3. Recognize That You’re Entering a Hospitality Business, Not a Real Estate Investment
If you think that Airbnb will be a cinch because you’ve been a landlord of a long-term rental before, think again. I’ve done both, and Airbnb is a completely different animal.
I’d hesitate to even call Airbnb a real estate investment. It’s more like a hospitality business because there’s much more time, effort and attention involved.
With Airbnb, the details matter because you’re rated on every stay. And you have to compete with other listings for every guest; you don’t have the security of a 12-month lease.
So the quality of the furnishings matters. Cleanliness matters. Spare toothbrushes and K-cups matter. All these are more scrutinized than they would be if you were just renting out the place via a standard lease.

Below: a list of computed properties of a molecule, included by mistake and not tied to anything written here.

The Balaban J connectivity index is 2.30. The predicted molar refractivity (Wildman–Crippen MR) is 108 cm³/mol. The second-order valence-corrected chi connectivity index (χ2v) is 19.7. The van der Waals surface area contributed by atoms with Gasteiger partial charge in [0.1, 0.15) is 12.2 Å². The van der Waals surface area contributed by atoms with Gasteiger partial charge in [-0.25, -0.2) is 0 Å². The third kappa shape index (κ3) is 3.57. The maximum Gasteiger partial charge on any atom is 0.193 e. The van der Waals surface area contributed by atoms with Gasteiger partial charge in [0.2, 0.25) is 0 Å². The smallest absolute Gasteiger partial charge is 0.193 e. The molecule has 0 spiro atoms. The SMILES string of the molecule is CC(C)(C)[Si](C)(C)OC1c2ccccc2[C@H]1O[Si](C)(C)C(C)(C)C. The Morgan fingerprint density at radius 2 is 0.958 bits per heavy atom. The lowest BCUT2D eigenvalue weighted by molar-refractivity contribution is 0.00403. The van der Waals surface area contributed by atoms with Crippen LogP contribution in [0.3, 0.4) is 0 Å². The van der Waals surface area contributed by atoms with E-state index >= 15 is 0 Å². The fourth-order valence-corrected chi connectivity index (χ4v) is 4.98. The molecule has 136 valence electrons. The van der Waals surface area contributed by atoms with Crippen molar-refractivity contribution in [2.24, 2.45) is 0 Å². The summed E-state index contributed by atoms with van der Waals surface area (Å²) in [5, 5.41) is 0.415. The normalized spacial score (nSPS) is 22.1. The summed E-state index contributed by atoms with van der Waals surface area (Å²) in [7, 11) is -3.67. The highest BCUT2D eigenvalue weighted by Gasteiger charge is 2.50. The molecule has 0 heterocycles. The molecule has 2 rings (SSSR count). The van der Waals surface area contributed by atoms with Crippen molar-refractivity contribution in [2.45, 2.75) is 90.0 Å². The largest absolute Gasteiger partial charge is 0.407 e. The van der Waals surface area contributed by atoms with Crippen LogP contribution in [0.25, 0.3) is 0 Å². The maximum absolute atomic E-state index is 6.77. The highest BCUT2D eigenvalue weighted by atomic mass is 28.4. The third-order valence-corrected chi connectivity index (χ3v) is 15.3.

Of course, the profit margins have much more upside with Airbnb than with long-term rentals — but you’ll put in significantly more effort to get those margins.
4. Learn From the Pros, Then Do Your Own Thing
I’ve gotten some immensely valuable ideas and advice by connecting with other hosts on social media. Facebook Groups are especially useful to collaborate and get great tips, especially with how to handle problem guests.
However, know that every host will be scarred by their own horror stories, most of which will never happen to your place. So take the advice of the masses, but do so with a grain of salt.
5. Don’t Get Paralyzed by Perfectionism
You have to start before things are perfect. Our Airbnb still isn’t perfect, and we’ve been running the place for a few months now.